Access to land, tenure security and sustainable use of land are essential to achieve food and nutrition security and Zero Hunger (Sustainable Development Goal 2). We cannot achieve food and nutrition security or even for that matter poverty reduction unless the issues related to access to land, tenure security and sustainable use of land are addressed. South Asian Countries like India are still tackling the issue of inadequate access to land, especially by smallholder farmers who are the main producers of food in the region. To double farm income and production, the smallholders need to have secured access to land.
The information gap on land and land tenure security is huge in the South Asian region. There are still age-old practices of verbal agreement being followed by smallholder farmers because they lack information on land rights. There have been increasing incidences of exploitation and loss of compensation due to lack of documentation, because of which many are not able to access government schemes and entitlements that require formal documents. Moreover, South Asia also sees high number of land grabs, displacements, and resettlements of people due to issues related to land ownership and the lack of it, being aggravated by climate change and disasters. Though there are land policies in place that can ensure protection and assure land tenure security, there is an urgent requirement of getting these policies down to the ground through awareness generation and capacity building.
SAFBIN programme with its overall goal of contributing to SDG2- ending zero hunger is working with 4050 smallholder farmer households in four South Asian countries of Bangladesh, India, Nepal and Pakistan. Through Integrated farming system, climate adaptive practices, multistakeholder partnerships, value chain activities and access to rights and entitlements, SAFBIN has been able to successfully demonstrate that smallholder farmers have high potential to double farm production and income. With better access to land and land tenure security, smallholder farmers can promote sustainable production and income, and ecological conservation. Therefore, it becomes crucial for the farmers to have access to land and tenure security in which protection, documentation, registration, formalisation is granted. The programme has been building capacities of her smallholder farmers to help them access rights and entitlements. Through various trainings, interface meetings and workshops with government officials and experts, farmers are now becoming aware of land related rights and entitlements.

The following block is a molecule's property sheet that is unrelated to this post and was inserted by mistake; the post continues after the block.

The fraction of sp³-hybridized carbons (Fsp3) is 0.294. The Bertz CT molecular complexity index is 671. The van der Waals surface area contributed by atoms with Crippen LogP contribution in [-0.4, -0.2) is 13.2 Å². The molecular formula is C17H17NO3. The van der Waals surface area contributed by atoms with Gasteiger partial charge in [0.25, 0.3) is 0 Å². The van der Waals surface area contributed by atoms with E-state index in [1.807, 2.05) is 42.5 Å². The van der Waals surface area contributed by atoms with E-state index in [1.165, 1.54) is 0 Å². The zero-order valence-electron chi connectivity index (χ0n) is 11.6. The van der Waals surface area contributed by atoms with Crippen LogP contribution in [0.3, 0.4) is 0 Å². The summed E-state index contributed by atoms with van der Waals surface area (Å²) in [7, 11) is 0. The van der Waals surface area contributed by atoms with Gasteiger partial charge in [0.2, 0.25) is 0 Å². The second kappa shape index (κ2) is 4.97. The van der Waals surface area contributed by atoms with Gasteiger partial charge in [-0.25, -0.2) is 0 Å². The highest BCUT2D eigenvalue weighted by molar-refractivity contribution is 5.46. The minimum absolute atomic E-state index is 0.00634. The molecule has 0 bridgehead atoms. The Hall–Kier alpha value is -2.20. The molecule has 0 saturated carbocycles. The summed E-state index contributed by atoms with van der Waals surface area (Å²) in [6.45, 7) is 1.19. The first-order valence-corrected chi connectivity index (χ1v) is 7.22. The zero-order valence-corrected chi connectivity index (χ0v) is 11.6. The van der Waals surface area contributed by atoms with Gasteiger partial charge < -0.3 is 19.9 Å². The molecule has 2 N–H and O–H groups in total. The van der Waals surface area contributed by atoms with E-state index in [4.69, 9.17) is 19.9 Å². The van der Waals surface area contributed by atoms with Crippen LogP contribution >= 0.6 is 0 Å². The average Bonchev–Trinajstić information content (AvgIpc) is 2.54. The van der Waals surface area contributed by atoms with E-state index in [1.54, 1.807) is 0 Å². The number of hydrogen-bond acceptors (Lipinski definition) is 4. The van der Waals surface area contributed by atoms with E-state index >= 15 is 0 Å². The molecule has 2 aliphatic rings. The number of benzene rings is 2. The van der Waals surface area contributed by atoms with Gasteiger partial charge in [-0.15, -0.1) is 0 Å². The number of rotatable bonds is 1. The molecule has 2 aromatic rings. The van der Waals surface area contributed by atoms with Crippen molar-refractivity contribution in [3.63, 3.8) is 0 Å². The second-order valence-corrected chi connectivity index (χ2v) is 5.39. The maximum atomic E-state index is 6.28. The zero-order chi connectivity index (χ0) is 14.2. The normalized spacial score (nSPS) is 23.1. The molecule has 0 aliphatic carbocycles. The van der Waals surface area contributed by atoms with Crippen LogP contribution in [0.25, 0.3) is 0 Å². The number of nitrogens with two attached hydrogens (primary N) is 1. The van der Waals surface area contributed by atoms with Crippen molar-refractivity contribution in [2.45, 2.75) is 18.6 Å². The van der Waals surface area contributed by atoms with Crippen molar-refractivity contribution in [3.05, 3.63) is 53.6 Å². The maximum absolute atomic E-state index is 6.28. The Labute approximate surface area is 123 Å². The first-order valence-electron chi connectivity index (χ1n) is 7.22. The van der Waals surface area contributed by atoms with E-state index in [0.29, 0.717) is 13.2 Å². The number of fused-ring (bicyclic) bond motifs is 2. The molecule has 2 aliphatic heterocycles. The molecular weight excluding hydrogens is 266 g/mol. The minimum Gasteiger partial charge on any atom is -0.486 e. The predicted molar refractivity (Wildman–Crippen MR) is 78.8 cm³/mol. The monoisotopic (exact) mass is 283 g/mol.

In meetings and workshops facilitated by SAFBIN programme in India, farmers got the opportunities to have interface meetings and interact directly with office bearers, landlords and land experts. In one such workshops, legal experts were brought in to build farmers’ awareness around land rights. 85 farmers registered online to apply for land ‘patta’ or land deed. One farmer, Mr. Prakash from Sagar district of Madhya Pradesh, went on to get a legal affidavit made for his leased land. This crucial step has secured Mr. Prakash’s crops that will protect him of any losses due to crop damage and allow him to access compensation that otherwise would have gone to the land owner. This is a small but critical step for smallholder farmers like him to not only protect their rights but also help them in their capacities to be more resilient to climate change impact and calamities.
There is critical relationship between food and nutritional security and land tenure security, and to address the former, it is important to address the latter as well. Mr. Prakash has now become the first person from his block who did land leasing in the formal way. He has now become an inspiration to many, and more farmers are coming forward to ensure that their rights are being